Why Are Songs Becoming More Negative?
The trend lines point towards a seismic shift in the sentiment of song lyrics. Positive songs have been in steady decline since the mid 70's and negative ones have gradually increased since the 90's. But there is a clear crossover point in the early 00's. What changed in the content of song lyrics around this time to make our model classify more of them as negative?
Using TF-IDF to sort the significant terms in song lyrics, we narrowed our focus to look closely at the difference in negative song lyrics between generations.
Negative Songs | 1965 - 1975
Music fans of today might describe some of the negative n-grams (significant terms) of billboard song lyrics of old as a little on the tame side. "Cry" we'd assume belongs in the bracket of lonesome ballads as does "lonely", which appears in almost 10% of songs in this category.
Heartache doctors like Elton John and Cher proliferate here. Mark the notable absence of swear words!
"Set me free why don't cha babe. Get out my life why don't cha babe. Cause you don't really love me, you just keep me hangin' on."
The Supremes - You Keep Me Hanging On | 1966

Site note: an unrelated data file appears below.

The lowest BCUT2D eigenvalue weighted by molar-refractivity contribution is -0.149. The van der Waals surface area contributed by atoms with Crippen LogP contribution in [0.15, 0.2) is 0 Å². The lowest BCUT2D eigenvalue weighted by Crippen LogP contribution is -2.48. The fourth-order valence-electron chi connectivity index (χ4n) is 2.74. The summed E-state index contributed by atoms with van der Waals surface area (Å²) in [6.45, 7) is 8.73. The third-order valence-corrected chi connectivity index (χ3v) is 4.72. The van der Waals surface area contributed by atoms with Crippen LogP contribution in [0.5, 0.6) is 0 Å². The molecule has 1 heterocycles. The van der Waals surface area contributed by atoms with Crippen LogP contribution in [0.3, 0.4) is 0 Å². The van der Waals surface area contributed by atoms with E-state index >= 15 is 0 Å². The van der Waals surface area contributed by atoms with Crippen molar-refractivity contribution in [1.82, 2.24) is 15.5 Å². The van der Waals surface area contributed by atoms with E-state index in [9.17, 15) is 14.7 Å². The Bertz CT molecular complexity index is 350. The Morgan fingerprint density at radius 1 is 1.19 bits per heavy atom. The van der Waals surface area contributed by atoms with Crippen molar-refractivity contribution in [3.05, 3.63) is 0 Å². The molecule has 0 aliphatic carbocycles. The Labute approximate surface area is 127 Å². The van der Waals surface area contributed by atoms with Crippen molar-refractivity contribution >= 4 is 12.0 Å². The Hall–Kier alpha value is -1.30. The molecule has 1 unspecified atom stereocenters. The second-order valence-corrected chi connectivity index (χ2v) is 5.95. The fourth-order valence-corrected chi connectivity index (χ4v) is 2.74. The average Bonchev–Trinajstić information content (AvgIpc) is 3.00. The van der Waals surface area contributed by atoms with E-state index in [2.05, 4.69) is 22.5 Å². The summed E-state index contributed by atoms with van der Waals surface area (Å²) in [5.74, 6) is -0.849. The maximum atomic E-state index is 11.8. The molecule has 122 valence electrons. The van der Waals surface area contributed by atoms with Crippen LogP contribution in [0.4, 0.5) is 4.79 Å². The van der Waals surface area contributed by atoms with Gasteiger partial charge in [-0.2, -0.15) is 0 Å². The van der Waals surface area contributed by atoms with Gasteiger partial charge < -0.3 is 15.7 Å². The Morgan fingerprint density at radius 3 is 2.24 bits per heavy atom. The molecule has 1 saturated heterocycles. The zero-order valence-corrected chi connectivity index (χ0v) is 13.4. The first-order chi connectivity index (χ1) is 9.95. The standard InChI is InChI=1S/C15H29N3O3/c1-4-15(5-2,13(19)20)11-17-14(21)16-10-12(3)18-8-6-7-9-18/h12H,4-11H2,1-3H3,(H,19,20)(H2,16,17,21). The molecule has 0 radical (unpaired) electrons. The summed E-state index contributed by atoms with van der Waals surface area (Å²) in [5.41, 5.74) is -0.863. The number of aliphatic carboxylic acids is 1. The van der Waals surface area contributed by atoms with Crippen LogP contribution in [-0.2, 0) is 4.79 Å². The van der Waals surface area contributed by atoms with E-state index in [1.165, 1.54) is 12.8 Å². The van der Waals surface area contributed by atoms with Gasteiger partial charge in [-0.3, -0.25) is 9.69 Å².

Negative Songs | 2005 - 2015
The modern era presents a very different story. Expletives appear frequently as do references to violence and drugs. For instance, 'bitch' is mentioned in only 2 songs before 1990 and in 234 songs after 1990.
Those mentioning 'bitch' in their lyrics are predominantly rappers - as is the case for other commonly appearing expletives. Popular rap music by Jay Z, Eminem and Drake among others seems to have shifted the boundaries of what is acceptable to say in a billboard hit. But the fact that more and more chart toppers are explicit rap songs speaks volumes about their popularity.
Although this seems to present an interesting reflection of modern music tastes - it is worth raising the point that these words are not always used in negative contexts. It's possible that our model has difficulty distinguishing between positive and negative associations of 'fuck' ... perhaps the same can't be said of 'kill'.
See you driving round town with the girl I love and I'm like fuck you. Oooh ooh oooh."
Cee Lo Green - Fuck You | 2011
Analyzing Language with Hugging Face Models
This example of sentiment analysis gives a taste of the models from Hugging Face but barely scratch the surface of what is on offer. We've integrated Hugging Face with Graphext to make your text analysis much more powerful.
Browse the full list of models here and start deploying them by adding the code snippet below to your project recipe.
When pasting the snippet into your project's code editor, make sure the input column points to the text you want to analyze. Then, add the correct model name as the "model" parameter. To learn more about adapting your project to use Hugging Face NLP models, check out this article in our technical documentation.
Special acknowledgement to the Cardiff NLP team who developed the models used in this investigation! Check out more of their models here.